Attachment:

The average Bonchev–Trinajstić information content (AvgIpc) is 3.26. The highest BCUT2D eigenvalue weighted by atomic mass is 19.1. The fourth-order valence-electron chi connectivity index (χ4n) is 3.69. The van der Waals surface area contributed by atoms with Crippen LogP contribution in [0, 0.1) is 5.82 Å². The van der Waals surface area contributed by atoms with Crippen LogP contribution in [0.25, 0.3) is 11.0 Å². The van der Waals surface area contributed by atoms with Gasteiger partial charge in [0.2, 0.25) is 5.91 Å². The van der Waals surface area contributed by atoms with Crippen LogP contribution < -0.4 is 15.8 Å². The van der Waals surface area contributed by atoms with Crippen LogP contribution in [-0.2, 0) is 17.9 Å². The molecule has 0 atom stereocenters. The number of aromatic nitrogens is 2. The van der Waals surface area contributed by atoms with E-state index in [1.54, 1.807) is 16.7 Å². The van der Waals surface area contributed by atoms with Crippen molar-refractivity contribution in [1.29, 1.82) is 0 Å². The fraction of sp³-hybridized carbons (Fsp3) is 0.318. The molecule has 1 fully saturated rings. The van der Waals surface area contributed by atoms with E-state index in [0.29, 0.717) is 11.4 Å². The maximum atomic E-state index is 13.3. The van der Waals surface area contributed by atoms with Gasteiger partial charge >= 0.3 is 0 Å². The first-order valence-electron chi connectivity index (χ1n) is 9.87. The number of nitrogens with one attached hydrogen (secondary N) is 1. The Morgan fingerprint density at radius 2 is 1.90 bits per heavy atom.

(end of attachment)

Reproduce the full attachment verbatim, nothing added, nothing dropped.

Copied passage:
The average Bonchev–Trinajstić information content (AvgIpc) is 3.26. The highest BCUT2D eigenvalue weighted by atomic mass is 19.1. The fourth-order valence-electron chi connectivity index (χ4n) is 3.69. The van der Waals surface area contributed by atoms with Crippen LogP contribution in [0, 0.1) is 5.82 Å². The van der Waals surface area contributed by atoms with Crippen LogP contribution in [0.25, 0.3) is 11.0 Å². The van der Waals surface area contributed by atoms with Gasteiger partial charge in [0.2, 0.25) is 5.91 Å². The van der Waals surface area contributed by atoms with Crippen LogP contribution < -0.4 is 15.8 Å². The van der Waals surface area contributed by atoms with Crippen LogP contribution in [-0.2, 0) is 17.9 Å². The molecule has 0 atom stereocenters. The number of aromatic nitrogens is 2. The van der Waals surface area contributed by atoms with E-state index in [1.54, 1.807) is 16.7 Å². The van der Waals surface area contributed by atoms with Crippen molar-refractivity contribution in [1.29, 1.82) is 0 Å². The fraction of sp³-hybridized carbons (Fsp3) is 0.318. The molecule has 1 fully saturated rings. The van der Waals surface area contributed by atoms with E-state index in [0.29, 0.717) is 11.4 Å². The maximum atomic E-state index is 13.3. The van der Waals surface area contributed by atoms with Gasteiger partial charge >= 0.3 is 0 Å². The first-order valence-electron chi connectivity index (χ1n) is 9.87. The number of nitrogens with one attached hydrogen (secondary N) is 1. The Morgan fingerprint density at radius 2 is 1.90 bits per heavy atom.